Category Archives: Cuba

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Cuba’s New Wi-Fi Regulations Could Open Doors For Bitcoin

wi-fi, cuba, bitcoin, cryptocurrency

With Cuba’s announcement that it will be legalizing private Wi-Fi networks, this could spell some major changes for a country whose cryptocurrency profile is currently akin to the dark ages.

Even without private Wi-Fi, Cuba is starting from ground zero, and the only way is up in terms of formulating some kind of environment to attract cryptocurrency trading in the future.

The government’s announcement that for the first time routers will be permitted to be imported in from elsewhere is a significant change from having to smuggle equipment into the country. However, the state censors will still be vigilant and when it comes to crypto, a marathon lies ahead for ICOs and new startups.

With a Bitcoin analysis tool setting Cuba on number 236 out of 249 countries by crypto-related activity safety, they emerge with a frightening 0.8/10 safety rank, clearly indicating the distance traveled; not very far.

Under these new plans the state’s telecommunications company, ETECSA will still be requiring citizens wanting to plug into the state infrastructure using Wi-Fi to have a permit to do so. Cuba is so far behind countries like the US that until 2013, the internet was only available at hot spots for tourists, although this is gradually improving at least allowing some access to mobile internet, possibly to aid tourism, which is still a necessary cross to bear for the state due to much-needed revenue.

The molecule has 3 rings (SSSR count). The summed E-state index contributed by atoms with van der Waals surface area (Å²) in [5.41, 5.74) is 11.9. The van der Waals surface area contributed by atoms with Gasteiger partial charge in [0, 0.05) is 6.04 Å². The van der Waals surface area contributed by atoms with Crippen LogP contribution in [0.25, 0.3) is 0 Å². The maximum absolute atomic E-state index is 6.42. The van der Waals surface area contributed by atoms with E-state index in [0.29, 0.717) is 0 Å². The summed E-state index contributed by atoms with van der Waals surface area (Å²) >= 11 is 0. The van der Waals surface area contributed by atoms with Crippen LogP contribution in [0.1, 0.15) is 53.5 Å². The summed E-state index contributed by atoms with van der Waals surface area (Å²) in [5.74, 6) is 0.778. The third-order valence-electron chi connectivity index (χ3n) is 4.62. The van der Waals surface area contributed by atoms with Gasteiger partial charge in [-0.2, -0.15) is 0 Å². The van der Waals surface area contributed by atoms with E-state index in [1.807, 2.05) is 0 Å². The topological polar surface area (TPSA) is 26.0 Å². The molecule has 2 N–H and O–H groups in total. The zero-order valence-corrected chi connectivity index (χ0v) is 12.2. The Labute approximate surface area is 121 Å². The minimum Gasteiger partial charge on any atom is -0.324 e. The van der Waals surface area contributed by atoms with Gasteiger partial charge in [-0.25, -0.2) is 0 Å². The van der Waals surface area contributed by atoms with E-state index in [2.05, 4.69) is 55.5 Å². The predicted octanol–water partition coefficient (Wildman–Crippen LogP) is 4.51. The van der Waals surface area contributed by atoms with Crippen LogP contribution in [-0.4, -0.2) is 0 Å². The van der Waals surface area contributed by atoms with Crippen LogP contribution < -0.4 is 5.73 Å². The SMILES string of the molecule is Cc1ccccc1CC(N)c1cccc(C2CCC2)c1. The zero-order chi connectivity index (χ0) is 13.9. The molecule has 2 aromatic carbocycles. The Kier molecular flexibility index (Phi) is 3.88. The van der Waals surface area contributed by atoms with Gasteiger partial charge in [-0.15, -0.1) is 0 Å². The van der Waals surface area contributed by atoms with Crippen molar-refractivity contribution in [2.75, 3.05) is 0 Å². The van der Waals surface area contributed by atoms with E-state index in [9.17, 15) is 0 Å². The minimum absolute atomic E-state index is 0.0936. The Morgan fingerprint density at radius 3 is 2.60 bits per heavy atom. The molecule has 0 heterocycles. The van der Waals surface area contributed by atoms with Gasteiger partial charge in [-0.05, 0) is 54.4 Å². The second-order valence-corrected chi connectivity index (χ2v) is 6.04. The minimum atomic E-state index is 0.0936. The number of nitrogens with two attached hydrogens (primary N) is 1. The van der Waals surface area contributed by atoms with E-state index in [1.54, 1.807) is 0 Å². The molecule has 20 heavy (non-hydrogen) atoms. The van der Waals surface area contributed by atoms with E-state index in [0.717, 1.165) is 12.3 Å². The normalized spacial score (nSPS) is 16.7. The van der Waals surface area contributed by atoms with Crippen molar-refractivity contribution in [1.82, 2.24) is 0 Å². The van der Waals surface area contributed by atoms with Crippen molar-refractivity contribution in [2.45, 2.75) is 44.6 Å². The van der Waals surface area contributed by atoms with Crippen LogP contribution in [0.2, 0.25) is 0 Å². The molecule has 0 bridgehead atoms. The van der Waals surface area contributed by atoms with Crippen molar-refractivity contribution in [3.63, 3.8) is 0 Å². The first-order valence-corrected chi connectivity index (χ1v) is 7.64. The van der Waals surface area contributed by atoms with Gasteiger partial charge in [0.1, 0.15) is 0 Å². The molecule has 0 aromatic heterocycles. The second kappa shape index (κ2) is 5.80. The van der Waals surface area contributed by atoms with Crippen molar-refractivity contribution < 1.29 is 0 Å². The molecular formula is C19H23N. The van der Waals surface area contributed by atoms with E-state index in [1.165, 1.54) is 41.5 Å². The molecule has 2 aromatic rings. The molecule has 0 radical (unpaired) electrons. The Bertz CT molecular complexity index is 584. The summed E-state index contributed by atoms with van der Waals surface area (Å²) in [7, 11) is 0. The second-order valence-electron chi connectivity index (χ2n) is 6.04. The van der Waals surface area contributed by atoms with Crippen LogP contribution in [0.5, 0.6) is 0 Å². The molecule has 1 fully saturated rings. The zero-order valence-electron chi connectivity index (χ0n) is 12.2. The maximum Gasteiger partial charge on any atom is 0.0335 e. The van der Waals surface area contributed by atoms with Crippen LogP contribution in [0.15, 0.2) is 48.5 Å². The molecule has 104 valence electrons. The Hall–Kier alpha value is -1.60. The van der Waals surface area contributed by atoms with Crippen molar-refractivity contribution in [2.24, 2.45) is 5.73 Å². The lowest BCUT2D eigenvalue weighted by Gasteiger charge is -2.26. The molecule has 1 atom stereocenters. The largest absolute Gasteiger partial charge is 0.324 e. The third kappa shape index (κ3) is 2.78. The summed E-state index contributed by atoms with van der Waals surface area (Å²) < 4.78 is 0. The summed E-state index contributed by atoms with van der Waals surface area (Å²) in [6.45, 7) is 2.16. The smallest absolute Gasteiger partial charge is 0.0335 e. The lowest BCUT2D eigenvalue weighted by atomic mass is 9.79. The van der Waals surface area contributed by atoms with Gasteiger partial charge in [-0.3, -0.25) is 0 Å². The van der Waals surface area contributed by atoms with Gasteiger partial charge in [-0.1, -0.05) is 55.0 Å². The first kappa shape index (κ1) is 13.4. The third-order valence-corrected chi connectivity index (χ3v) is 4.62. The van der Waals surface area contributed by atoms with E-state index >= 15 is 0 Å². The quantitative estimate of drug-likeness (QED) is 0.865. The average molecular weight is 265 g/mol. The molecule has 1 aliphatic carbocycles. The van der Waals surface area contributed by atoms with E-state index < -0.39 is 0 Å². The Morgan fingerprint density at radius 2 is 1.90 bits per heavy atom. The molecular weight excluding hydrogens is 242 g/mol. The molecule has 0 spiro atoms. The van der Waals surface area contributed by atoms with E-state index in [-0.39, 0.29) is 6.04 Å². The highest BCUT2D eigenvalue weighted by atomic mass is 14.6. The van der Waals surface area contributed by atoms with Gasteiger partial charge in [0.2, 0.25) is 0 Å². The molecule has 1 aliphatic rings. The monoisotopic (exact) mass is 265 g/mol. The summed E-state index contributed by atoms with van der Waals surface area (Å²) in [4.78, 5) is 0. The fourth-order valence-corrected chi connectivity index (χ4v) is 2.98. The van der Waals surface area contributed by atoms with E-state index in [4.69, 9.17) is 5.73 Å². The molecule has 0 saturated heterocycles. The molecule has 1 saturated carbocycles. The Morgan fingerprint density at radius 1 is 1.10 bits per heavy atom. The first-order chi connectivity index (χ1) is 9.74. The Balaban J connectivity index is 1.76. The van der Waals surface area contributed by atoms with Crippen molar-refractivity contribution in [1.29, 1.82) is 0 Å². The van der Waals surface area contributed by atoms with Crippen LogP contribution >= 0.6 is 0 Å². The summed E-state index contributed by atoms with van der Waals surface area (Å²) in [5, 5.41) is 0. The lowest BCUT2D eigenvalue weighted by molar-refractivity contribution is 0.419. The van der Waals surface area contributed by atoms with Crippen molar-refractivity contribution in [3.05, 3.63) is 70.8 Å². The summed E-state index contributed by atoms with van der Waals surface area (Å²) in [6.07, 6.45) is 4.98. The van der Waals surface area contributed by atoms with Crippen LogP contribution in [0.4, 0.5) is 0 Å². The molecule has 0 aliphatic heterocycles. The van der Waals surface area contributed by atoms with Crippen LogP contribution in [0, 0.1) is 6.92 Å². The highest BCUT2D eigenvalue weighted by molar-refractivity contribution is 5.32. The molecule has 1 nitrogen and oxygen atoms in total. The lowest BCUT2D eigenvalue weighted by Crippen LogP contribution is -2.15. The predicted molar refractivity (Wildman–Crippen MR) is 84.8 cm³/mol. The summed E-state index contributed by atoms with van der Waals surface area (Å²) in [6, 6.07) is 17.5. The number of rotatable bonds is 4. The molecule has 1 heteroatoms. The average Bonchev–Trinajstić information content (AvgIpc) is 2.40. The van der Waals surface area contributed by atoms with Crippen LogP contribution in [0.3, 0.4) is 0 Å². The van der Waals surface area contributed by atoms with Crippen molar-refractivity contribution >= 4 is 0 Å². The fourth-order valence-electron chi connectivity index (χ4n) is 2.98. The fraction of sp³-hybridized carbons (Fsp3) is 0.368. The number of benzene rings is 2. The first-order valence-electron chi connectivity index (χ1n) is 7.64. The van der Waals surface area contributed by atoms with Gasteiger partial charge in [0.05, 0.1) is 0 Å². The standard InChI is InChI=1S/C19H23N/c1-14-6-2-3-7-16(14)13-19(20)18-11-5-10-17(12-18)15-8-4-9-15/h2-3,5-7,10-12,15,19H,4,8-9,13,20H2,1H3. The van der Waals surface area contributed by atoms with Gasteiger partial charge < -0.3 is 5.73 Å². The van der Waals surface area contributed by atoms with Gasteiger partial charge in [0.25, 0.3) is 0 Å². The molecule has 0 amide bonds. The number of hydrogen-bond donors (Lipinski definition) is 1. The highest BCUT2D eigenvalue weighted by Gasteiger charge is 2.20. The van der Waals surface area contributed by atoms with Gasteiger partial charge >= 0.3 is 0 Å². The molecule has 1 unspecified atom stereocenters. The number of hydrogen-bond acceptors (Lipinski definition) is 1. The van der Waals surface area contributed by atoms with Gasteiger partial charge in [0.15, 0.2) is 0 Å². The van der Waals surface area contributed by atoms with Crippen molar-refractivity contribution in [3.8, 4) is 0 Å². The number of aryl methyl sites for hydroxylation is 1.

Unlike many South American nations which have been able to grab on to cryptocurrency and make it work for them in some difficult economic circumstances, tight controls in Cuba have not afforded this luxury.

Cuba has a very long way to go on the crypto march but the new legislation may just be the beginning.

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Internet Comes to Cuba, Will Cubans Comes to Crypto?

Internet Comes to Cuba, Will Cubans Comes to Crypto?

Thursday, 6 December 2018, marks a milestone in the history of Cuba; for the first time, residents will have access to the internet on their mobile phones, potentially to cryptocurrencies also.